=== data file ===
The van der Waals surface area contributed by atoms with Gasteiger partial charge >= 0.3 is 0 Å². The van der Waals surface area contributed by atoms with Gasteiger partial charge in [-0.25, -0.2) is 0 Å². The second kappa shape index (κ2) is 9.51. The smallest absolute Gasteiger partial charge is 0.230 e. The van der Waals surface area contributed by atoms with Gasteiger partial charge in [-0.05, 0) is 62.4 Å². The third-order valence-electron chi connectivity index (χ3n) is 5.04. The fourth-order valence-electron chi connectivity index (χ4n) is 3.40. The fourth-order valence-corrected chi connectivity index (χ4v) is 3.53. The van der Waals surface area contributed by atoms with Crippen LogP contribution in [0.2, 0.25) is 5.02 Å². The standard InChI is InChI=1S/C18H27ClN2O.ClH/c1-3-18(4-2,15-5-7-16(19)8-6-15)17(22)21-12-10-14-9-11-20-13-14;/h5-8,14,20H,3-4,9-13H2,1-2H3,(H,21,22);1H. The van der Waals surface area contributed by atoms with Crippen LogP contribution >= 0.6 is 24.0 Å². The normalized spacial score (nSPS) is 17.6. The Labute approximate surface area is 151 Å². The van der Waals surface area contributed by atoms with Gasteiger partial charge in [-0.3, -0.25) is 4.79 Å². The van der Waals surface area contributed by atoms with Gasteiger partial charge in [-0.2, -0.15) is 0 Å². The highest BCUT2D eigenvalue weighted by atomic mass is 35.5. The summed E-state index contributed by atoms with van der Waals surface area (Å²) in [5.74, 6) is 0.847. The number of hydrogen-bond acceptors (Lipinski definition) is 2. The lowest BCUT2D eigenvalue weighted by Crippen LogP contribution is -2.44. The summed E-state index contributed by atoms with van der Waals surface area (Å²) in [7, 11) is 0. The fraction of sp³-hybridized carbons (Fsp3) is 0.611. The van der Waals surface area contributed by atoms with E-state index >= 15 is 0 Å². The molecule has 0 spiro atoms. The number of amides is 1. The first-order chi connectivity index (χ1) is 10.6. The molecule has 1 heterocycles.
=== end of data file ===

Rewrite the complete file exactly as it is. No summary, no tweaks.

The van der Waals surface area contributed by atoms with Gasteiger partial charge >= 0.3 is 0 Å². The van der Waals surface area contributed by atoms with Gasteiger partial charge in [-0.25, -0.2) is 0 Å². The second kappa shape index (κ2) is 9.51. The smallest absolute Gasteiger partial charge is 0.230 e. The van der Waals surface area contributed by atoms with Gasteiger partial charge in [-0.05, 0) is 62.4 Å². The third-order valence-electron chi connectivity index (χ3n) is 5.04. The fourth-order valence-electron chi connectivity index (χ4n) is 3.40. The fourth-order valence-corrected chi connectivity index (χ4v) is 3.53. The van der Waals surface area contributed by atoms with Crippen LogP contribution in [0.2, 0.25) is 5.02 Å². The standard InChI is InChI=1S/C18H27ClN2O.ClH/c1-3-18(4-2,15-5-7-16(19)8-6-15)17(22)21-12-10-14-9-11-20-13-14;/h5-8,14,20H,3-4,9-13H2,1-2H3,(H,21,22);1H. The van der Waals surface area contributed by atoms with Crippen LogP contribution >= 0.6 is 24.0 Å². The normalized spacial score (nSPS) is 17.6. The Labute approximate surface area is 151 Å². The van der Waals surface area contributed by atoms with Gasteiger partial charge in [-0.3, -0.25) is 4.79 Å². The van der Waals surface area contributed by atoms with Gasteiger partial charge in [-0.2, -0.15) is 0 Å². The highest BCUT2D eigenvalue weighted by atomic mass is 35.5. The summed E-state index contributed by atoms with van der Waals surface area (Å²) in [5.74, 6) is 0.847. The number of hydrogen-bond acceptors (Lipinski definition) is 2. The lowest BCUT2D eigenvalue weighted by Crippen LogP contribution is -2.44. The summed E-state index contributed by atoms with van der Waals surface area (Å²) in [7, 11) is 0. The fraction of sp³-hybridized carbons (Fsp3) is 0.611. The van der Waals surface area contributed by atoms with E-state index >= 15 is 0 Å². The molecule has 0 spiro atoms. The number of amides is 1. The first-order chi connectivity index (χ1) is 10.6. The molecule has 1 heterocycles.